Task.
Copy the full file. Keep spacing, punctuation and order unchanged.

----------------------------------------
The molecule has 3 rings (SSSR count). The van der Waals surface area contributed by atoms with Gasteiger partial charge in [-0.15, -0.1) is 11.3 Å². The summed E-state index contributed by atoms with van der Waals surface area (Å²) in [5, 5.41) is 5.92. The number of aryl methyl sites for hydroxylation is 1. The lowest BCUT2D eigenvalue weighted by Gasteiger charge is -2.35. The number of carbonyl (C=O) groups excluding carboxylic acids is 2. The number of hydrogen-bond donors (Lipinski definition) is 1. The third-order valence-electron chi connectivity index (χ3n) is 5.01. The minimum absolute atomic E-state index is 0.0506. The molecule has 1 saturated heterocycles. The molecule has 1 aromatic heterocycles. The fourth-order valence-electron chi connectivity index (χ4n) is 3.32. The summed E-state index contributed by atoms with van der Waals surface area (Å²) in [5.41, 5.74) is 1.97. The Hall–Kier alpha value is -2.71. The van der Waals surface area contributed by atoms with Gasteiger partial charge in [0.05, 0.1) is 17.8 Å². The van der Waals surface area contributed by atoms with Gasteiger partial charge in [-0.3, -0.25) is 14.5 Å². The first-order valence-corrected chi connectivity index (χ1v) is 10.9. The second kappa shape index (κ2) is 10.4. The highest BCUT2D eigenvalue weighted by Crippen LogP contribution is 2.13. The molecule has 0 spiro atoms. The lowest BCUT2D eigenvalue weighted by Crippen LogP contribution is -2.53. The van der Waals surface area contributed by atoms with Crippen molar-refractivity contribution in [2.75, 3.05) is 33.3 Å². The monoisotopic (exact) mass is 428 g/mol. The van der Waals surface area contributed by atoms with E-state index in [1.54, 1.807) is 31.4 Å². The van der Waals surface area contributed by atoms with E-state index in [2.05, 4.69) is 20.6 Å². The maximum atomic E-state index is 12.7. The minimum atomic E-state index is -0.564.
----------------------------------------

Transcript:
The molecule has 3 rings (SSSR count). The van der Waals surface area contributed by atoms with Gasteiger partial charge in [-0.15, -0.1) is 11.3 Å². The summed E-state index contributed by atoms with van der Waals surface area (Å²) in [5, 5.41) is 5.92. The number of aryl methyl sites for hydroxylation is 1. The lowest BCUT2D eigenvalue weighted by Gasteiger charge is -2.35. The number of carbonyl (C=O) groups excluding carboxylic acids is 2. The number of hydrogen-bond donors (Lipinski definition) is 1. The third-order valence-electron chi connectivity index (χ3n) is 5.01. The minimum absolute atomic E-state index is 0.0506. The molecule has 1 saturated heterocycles. The molecule has 1 aromatic heterocycles. The fourth-order valence-electron chi connectivity index (χ4n) is 3.32. The summed E-state index contributed by atoms with van der Waals surface area (Å²) in [5.41, 5.74) is 1.97. The Hall–Kier alpha value is -2.71. The van der Waals surface area contributed by atoms with Gasteiger partial charge in [0.05, 0.1) is 17.8 Å². The van der Waals surface area contributed by atoms with Gasteiger partial charge in [-0.3, -0.25) is 14.5 Å². The first-order valence-corrected chi connectivity index (χ1v) is 10.9. The second kappa shape index (κ2) is 10.4. The highest BCUT2D eigenvalue weighted by Crippen LogP contribution is 2.13. The molecule has 0 spiro atoms. The lowest BCUT2D eigenvalue weighted by Crippen LogP contribution is -2.53. The van der Waals surface area contributed by atoms with Crippen molar-refractivity contribution in [2.75, 3.05) is 33.3 Å². The monoisotopic (exact) mass is 428 g/mol. The van der Waals surface area contributed by atoms with E-state index in [1.54, 1.807) is 31.4 Å². The van der Waals surface area contributed by atoms with E-state index in [2.05, 4.69) is 20.6 Å². The maximum atomic E-state index is 12.7. The minimum atomic E-state index is -0.564.